Asian Journal of Pentecostal Studies
Keith Warrington, Pentecostal Theology: A Theology of Encounter
Pentecostal theology, being both experiential and self-analytical, is
very difficult to define. Keith Warrington, the Welch Pentecostal
scholar, is conscious of the difficulty in defining this
multidenominational, multidimensional, global movement. One’s first
thought upon picking up this book is, “How can this medium-sized
book cover such a broad topic?” He clarifies, however, in his preface
that his intention is not to provide a systematic or comprehensive study
of all that Pentecostals believe. Rather, his intention is to highlight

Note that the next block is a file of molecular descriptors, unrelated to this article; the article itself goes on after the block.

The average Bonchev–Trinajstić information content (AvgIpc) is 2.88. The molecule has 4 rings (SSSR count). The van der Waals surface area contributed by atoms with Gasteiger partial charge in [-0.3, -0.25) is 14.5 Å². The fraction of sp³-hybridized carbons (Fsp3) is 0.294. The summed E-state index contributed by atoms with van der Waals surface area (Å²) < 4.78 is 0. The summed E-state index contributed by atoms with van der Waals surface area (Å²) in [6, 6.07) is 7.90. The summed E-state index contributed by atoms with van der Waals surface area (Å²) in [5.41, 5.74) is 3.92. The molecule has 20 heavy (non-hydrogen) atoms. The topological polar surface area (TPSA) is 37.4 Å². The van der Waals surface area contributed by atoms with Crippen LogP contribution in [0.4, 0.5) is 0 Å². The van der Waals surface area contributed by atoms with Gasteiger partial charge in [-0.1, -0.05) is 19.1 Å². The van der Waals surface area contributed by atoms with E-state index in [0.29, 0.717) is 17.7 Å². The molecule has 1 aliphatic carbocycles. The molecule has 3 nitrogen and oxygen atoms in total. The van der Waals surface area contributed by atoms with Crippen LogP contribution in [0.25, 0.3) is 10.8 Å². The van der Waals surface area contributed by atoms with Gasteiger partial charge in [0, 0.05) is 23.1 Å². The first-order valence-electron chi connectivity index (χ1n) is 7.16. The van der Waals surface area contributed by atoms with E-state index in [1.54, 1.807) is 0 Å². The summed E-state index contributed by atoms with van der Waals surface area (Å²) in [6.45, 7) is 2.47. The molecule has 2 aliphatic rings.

those aspects which are unique to Pentecostals. His intention is to
provide a book that will assist Pentecostal theology as it develops
beyond its adolescence into maturity. Each chapter ends with “some
ways forward” toward this goal.
The subtitle, “A Theology of Encounter” reflects the idea that,
while non-Pentecostal theologies often deal primarily with a set of
beliefs, Pentecostal theology explores its beliefs within the context of
praxis. Pentecostals are not simply those who adhere to a list of beliefs,
they are those who have encountered those beliefs experientially.
Warrington is well aware of the dangers inherent in a theology based
on experience (emotionalism, triumphalism, subjectivism, etc.).
Nevertheless, he asserts that Pentecostal theology will only be
understood along these lines.
After dealing with the difficulties of defining Pentecostal theology,